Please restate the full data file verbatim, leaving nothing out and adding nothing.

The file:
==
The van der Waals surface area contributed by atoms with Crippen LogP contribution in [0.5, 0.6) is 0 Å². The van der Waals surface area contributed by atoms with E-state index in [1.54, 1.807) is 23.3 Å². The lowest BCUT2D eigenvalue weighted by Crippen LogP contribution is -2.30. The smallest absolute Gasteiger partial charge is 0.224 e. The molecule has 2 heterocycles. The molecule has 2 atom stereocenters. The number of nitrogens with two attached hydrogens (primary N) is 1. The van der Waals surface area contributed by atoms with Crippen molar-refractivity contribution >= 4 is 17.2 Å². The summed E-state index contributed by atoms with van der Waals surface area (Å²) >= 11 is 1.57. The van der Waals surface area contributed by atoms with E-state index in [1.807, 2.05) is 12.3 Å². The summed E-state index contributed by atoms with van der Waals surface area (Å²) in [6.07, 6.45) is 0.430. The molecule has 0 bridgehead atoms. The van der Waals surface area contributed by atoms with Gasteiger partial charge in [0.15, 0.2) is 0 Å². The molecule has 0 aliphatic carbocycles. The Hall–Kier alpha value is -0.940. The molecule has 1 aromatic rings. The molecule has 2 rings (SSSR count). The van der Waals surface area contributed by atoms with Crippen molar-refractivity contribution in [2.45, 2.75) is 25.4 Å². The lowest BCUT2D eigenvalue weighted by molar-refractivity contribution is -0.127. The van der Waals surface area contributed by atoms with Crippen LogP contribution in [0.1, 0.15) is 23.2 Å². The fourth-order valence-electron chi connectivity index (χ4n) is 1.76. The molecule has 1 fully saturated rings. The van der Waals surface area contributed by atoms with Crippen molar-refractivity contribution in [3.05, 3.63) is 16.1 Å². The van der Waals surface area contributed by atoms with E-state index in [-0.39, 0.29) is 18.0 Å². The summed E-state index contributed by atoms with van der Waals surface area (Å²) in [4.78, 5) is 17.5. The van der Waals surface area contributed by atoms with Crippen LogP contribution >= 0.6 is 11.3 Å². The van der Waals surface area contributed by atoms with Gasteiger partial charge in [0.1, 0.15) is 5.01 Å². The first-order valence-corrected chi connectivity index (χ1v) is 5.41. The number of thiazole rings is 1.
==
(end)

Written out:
The van der Waals surface area contributed by atoms with Crippen LogP contribution in [0.5, 0.6) is 0 Å². The van der Waals surface area contributed by atoms with E-state index in [1.54, 1.807) is 23.3 Å². The lowest BCUT2D eigenvalue weighted by Crippen LogP contribution is -2.30. The smallest absolute Gasteiger partial charge is 0.224 e. The molecule has 2 heterocycles. The molecule has 2 atom stereocenters. The number of nitrogens with two attached hydrogens (primary N) is 1. The van der Waals surface area contributed by atoms with Crippen molar-refractivity contribution >= 4 is 17.2 Å². The summed E-state index contributed by atoms with van der Waals surface area (Å²) >= 11 is 1.57. The van der Waals surface area contributed by atoms with E-state index in [1.807, 2.05) is 12.3 Å². The summed E-state index contributed by atoms with van der Waals surface area (Å²) in [6.07, 6.45) is 0.430. The molecule has 0 bridgehead atoms. The van der Waals surface area contributed by atoms with Gasteiger partial charge in [0.15, 0.2) is 0 Å². The molecule has 0 aliphatic carbocycles. The Hall–Kier alpha value is -0.940. The molecule has 1 aromatic rings. The molecule has 2 rings (SSSR count). The van der Waals surface area contributed by atoms with Crippen molar-refractivity contribution in [2.45, 2.75) is 25.4 Å². The lowest BCUT2D eigenvalue weighted by molar-refractivity contribution is -0.127. The van der Waals surface area contributed by atoms with Crippen LogP contribution in [0.1, 0.15) is 23.2 Å². The fourth-order valence-electron chi connectivity index (χ4n) is 1.76. The molecule has 1 fully saturated rings. The van der Waals surface area contributed by atoms with Crippen molar-refractivity contribution in [3.05, 3.63) is 16.1 Å². The van der Waals surface area contributed by atoms with E-state index in [-0.39, 0.29) is 18.0 Å². The summed E-state index contributed by atoms with van der Waals surface area (Å²) in [4.78, 5) is 17.5. The van der Waals surface area contributed by atoms with Crippen LogP contribution >= 0.6 is 11.3 Å². The van der Waals surface area contributed by atoms with Gasteiger partial charge in [0.1, 0.15) is 5.01 Å². The first-order valence-corrected chi connectivity index (χ1v) is 5.41. The number of thiazole rings is 1.